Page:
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Discussion Starter #1
All,


I'm having a tough time with my 83 280zx NA. Ive rebuilt from the ground up. (Cylinder Head RnR, New Gaskets all Around, New Hoses All Around, new electrical plugs, tested and cleaned fuel injectors, etc)


Symptoms:
At about 2k RPM the revs drop down about 200 RPM and then bounce between 2k and 1800. Something is compensating for something causing this but i dont know what.


Also, when you hit the gas, there is almost 0 power and then a few seconds in revs match torque and car has power for days.


My fuel pressure is awesome, all injectors squirting, spark on all 6. No vacuum leaks that I can find. Not sure where else to go. Any help would be appreciated.
 

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All,


I'm having a tough time with my 83 280zx NA. Ive rebuilt from the ground up. (Cylinder Head RnR, New Gaskets all Around, New Hoses All Around, new electrical plugs, tested and cleaned fuel injectors, etc)


Symptoms:
At about 2k RPM the revs drop down about 200 RPM and then bounce between 2k and 1800. Something is compensating for something causing this but i dont know what.


Also, when you hit the gas, there is almost 0 power and then a few seconds in revs match torque and car has power for days.


My fuel pressure is awesome, all injectors squirting, spark on all 6. No vacuum leaks that I can find. Not sure where else to go. Any help would be appreciated.
I'd check the throttle position sensor. It's that little black matchbox lookin thing on the side of the throttle-body - it is adjustable by slightly twisting it left and right.
 

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Either that or AFM. ECU kicks in full fuel after 2800 rpm (iirc) correct me if I am off on that. So off idle to then on part throttle AFM is controlling fuel.
 

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Either that or AFM. ECU kicks in full fuel after 2800 rpm (iirc) correct me if I am off on that. So off idle to then on part throttle AFM is controlling fuel.
True.

I'd suggest he check the plugs for the AFM and throttle position sensor for corrosion and break out the deox-it if there is.


EDIT (addition): I'm not sure if this is how it works, but what if he unplugged the throttle position sensor. That would isolate it as a test but I'm not sure if/how the car will run without it.
 

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True.

I'd suggest he check the plugs for the AFM and throttle position sensor for corrosion and break out the deox-it if there is.


EDIT (addition): I'm not sure if this is how it works, but what if he unplugged the throttle position sensor. That would isolate it as a test but I'm not sure if/how the car will run without it.

It would definitely be running off the AFM only until ecu kicks in full fuel.
 

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Discussion Starter #6
Either that or AFM. ECU kicks in full fuel after 2800 rpm (iirc) correct me if I am off on that. So off idle to then on part throttle AFM is controlling fuel.
Thanks all. AFM seems to check out and Ive played with the TPS as well without noticeable improvement. NI found a post from someone who had similar issues. He said that he found that 5th cylinder stopped firing after about 2000 rpms after car warmed up. I was curious so I checked. I have the same thing but on 1 and 2. He states that he replaced the ignition control unit and it solved the problem. Im going to see what that does.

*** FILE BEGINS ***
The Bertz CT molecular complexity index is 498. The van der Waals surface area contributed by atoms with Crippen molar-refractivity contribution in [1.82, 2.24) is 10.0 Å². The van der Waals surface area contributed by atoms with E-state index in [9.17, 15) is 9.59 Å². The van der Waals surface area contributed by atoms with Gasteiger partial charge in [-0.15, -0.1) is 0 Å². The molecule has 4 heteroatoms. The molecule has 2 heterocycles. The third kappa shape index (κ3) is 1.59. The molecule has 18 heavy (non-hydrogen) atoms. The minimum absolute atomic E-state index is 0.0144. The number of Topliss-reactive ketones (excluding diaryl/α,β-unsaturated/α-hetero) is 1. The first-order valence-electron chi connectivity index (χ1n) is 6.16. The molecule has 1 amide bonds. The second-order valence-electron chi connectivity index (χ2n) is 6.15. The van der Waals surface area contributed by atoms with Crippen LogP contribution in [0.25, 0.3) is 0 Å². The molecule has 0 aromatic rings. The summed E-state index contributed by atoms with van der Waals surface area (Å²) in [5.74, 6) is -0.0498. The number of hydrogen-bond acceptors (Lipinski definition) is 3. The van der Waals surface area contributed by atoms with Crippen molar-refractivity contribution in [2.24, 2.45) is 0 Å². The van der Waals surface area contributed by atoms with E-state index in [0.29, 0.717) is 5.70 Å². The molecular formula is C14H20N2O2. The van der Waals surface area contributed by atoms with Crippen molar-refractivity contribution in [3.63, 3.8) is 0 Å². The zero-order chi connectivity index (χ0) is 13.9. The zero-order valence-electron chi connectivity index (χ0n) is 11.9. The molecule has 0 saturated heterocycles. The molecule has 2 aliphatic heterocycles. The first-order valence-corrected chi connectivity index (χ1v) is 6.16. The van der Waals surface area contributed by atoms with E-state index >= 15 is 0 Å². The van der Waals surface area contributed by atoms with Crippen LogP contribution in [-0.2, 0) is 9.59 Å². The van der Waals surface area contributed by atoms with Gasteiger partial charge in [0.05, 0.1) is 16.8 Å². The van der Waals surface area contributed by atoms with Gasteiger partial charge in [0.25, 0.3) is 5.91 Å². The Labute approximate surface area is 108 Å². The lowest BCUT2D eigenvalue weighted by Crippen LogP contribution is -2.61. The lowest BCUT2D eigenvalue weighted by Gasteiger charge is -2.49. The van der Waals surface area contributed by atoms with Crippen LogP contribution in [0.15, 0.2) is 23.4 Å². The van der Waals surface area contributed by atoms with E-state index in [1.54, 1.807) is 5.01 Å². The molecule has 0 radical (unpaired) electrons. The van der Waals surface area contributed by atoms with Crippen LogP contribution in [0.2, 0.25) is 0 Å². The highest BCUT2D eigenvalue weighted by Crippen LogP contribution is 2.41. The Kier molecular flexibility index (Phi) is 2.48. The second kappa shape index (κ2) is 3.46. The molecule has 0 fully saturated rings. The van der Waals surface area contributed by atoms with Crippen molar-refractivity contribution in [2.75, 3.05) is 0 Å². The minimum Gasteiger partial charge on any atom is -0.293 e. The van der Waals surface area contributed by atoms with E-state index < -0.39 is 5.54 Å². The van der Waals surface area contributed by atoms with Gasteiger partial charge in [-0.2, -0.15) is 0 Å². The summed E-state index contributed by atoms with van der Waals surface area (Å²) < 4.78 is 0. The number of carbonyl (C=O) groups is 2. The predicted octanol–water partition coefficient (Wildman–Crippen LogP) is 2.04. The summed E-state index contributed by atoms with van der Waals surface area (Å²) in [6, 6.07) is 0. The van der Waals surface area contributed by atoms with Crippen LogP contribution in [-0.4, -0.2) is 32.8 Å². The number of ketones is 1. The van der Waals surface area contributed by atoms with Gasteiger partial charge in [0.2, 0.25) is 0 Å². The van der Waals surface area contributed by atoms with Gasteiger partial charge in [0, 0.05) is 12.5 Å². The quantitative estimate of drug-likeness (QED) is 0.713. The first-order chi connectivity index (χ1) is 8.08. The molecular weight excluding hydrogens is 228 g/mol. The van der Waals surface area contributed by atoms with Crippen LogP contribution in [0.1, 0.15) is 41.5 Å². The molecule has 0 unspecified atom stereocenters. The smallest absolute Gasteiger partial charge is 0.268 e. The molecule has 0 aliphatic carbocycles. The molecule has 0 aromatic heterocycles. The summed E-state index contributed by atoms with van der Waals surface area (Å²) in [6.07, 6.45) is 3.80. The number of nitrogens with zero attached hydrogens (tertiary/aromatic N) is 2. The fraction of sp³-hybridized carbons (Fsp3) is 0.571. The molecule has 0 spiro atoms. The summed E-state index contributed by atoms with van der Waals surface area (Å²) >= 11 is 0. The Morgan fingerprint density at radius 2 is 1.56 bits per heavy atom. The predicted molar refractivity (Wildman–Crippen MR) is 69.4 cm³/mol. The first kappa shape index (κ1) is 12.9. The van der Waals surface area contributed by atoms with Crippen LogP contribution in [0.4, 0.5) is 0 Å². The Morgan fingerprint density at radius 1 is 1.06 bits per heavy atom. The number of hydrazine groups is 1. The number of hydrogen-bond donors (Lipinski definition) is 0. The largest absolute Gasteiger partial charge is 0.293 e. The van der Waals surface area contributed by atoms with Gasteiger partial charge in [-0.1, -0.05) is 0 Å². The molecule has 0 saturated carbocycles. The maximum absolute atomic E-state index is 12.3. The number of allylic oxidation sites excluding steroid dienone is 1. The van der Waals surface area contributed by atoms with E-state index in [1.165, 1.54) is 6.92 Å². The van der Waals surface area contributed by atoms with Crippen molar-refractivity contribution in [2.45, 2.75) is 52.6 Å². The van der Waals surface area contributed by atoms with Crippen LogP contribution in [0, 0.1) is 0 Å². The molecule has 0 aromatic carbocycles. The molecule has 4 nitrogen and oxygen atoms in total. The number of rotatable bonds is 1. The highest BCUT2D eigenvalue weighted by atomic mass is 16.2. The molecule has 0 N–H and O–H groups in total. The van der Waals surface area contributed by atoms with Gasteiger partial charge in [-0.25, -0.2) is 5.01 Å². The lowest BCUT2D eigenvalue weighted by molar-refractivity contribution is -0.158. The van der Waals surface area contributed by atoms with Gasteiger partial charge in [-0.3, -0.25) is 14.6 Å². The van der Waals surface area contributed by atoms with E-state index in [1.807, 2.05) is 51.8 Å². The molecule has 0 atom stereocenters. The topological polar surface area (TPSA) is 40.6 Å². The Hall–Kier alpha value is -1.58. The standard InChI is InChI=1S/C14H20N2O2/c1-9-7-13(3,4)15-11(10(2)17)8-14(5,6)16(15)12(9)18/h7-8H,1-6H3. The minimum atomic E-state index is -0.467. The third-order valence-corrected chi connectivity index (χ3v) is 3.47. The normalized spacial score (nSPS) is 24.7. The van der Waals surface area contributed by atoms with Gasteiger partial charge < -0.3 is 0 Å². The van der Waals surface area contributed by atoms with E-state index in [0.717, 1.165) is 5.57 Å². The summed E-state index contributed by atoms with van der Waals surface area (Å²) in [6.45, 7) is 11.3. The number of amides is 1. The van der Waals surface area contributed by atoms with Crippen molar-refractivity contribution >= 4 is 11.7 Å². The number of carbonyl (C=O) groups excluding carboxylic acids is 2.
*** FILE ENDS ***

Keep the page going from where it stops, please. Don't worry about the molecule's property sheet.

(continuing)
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Faulty ignitor (or whatever they call it) could certainly cause a cutting out prob, but I've never heard of one cutting out just two cylinders only under certain conditions. So please let is know if that solves the problem. Also, i believe the N/As still used vacuum advance in the dizzy (didn't they?) It is common for the roller-ball assembly under the breaker plate to either lose balls or for the grease to just petrify after 30-some years and cause the advance to stop working. You can test this easily with a timing light on the marks and blip the engine - marks should move. (Can also test with cap off and sucking on vacuum line with your mouth - breaker plate should move easily.) If no movement, you need to disassemble the dizzy, clean up the mechanism, re-grease and put back together. This happened with a '76 I used to have and when rebuilt, the difference in increased power was really amazing.
 

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Discussion Starter #8
Faulty ignitor (or whatever they call it) could certainly cause a cutting out prob, but I've never heard of one cutting out just two cylinders only under certain conditions. So please let is know if that solves the problem. Also, i believe the N/As still used vacuum advance in the dizzy (didn't they?) It is common for the roller-ball assembly under the breaker plate to either lose balls or for the grease to just petrify after 30-some years and cause the advance to stop working. You can test this easily with a timing light on the marks and blip the engine - marks should move. (Can also test with cap off and sucking on vacuum line with your mouth - breaker plate should move easily.) If no movement, you need to disassemble the dizzy, clean up the mechanism, re-grease and put back together. This happened with a '76 I used to have and when rebuilt, the difference in increased power was really amazing.
Replacing the ICM fixed my issue. I am over the moon excited. So much work to this point. The very next day, I took it to emissions and passed. Plates on the way!
 
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